Office procedures have changed at Tom Mattison Septic because of the embezzlement incident. All passwords have been changed and Mattison knows the new ones. Here are a few other steps for any business to take to protect hard-earned revenue:

Limit the number of different credit cards issued in your company’s name. Credit card offers are hard to refuse, and saying yes to them can benefit a company by racking up airline miles and other rewards for using multiple credit cards. But having multiple cards makes keeping track of purchases more difficult.

Don’t entrust any one employee to all money-handling duties. Assign one employee to authorize purchases and another to pay the bills. More eyes on invoices means less of a chance for stealing.

Be observant. Make a mental note of changes in an employee’s lifestyle. Things like a divorce or a serious illness in the family may make a person feel desperate for money and tempted to skim from company funds. Often embezzlers tell themselves it’s “a loan” they’ll pay back, but then it snowballs out of control.

Also look for signs that an employee has a gambling problem or a drug addiction. Observing doesn’t mean accusing, of course. But if someone or something seems a little off, keep an eye on the books. Even small things can signal trouble. For example, if you know how much an employee earns and wonder how they can afford to go out for pricey lunches and drink Starbucks coffees every day, something might be amiss.

Other ways to protect your company

Dump the stamp or the computer signature. Mattison says he signs all checks personally now rather than having a signature stamp lying around or signing electronically.

Do random checks of bank and credit card statements and question even small purchases you don’t recognize. Thieves often test the waters with $5 and $10 purchases and then up the ante if no one catches on.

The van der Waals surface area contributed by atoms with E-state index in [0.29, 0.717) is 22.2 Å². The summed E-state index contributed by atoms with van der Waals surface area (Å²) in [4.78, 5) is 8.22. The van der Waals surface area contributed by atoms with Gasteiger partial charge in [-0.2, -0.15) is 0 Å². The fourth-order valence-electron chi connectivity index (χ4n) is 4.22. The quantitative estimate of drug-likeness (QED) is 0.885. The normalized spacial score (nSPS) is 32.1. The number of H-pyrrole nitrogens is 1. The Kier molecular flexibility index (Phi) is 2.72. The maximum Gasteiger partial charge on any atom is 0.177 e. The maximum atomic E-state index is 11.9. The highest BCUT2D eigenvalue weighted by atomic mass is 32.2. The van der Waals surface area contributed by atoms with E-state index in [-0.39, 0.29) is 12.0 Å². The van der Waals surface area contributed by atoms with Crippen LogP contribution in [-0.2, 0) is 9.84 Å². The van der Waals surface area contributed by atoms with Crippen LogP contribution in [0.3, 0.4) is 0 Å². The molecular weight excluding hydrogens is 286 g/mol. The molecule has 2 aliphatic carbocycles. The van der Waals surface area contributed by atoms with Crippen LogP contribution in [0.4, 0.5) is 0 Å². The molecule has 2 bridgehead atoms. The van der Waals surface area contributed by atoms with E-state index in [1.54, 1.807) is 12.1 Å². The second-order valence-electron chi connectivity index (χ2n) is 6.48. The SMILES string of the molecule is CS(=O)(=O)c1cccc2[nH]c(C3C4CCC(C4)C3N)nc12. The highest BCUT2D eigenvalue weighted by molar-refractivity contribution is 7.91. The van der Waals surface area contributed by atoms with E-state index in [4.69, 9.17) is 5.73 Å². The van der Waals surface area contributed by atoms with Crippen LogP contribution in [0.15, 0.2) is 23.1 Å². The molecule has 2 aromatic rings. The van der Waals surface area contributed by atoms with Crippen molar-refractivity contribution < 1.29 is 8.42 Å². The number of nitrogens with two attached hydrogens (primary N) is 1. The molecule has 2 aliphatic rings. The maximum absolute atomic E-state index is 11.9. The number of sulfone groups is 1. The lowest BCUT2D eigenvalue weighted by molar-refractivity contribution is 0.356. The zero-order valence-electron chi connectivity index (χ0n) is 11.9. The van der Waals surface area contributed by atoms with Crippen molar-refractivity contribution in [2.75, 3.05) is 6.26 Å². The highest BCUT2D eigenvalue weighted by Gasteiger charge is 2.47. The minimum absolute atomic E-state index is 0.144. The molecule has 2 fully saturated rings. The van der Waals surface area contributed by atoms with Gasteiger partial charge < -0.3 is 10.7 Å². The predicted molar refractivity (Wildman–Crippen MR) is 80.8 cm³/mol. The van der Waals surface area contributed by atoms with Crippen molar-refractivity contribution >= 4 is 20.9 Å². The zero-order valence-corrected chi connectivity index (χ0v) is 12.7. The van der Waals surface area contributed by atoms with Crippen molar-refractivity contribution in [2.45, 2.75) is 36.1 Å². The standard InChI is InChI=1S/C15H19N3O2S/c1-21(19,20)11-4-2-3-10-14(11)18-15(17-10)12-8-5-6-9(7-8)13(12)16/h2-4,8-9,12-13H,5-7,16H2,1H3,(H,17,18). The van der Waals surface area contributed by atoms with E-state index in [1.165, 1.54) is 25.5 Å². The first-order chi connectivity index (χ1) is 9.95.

Consider bonding employees who will be making purchases or paying bills. A fidelity bond is employee-dishonesty insurance covering a business in case of employee theft or fraud. If a bonded employee embezzles, the payout received by the employer can be used to recoup some of the loss and to take legal action. Rates vary depending on how many employees are covered and the amount of coverage.

Don’t sign checks without seeing the corresponding invoice. And avoid signing blank checks.

Consider conducting criminal and credit checks on job candidates. Make sure this is legal in your state, however. Some states have outlawed this practice. And always check references before hiring someone. Often what a former employer won’t say speaks louder than what they will say.

Insist that employees use their vacation time. Often schemes reveal themselves when the employee involved is not there to keep up the ruse.

Work with your bankers. You may be able to provide them with a list of approved vendors so they can notify you if checks are written out to anyone else.

Look at statements from vendors over a few months’ time. If you notice that all invoices from a single vendor are in numerical order without skipping any numbers, you are their only customer, you are writing checks to a fictitious vendor or they have a strange accounting system they should explain to you.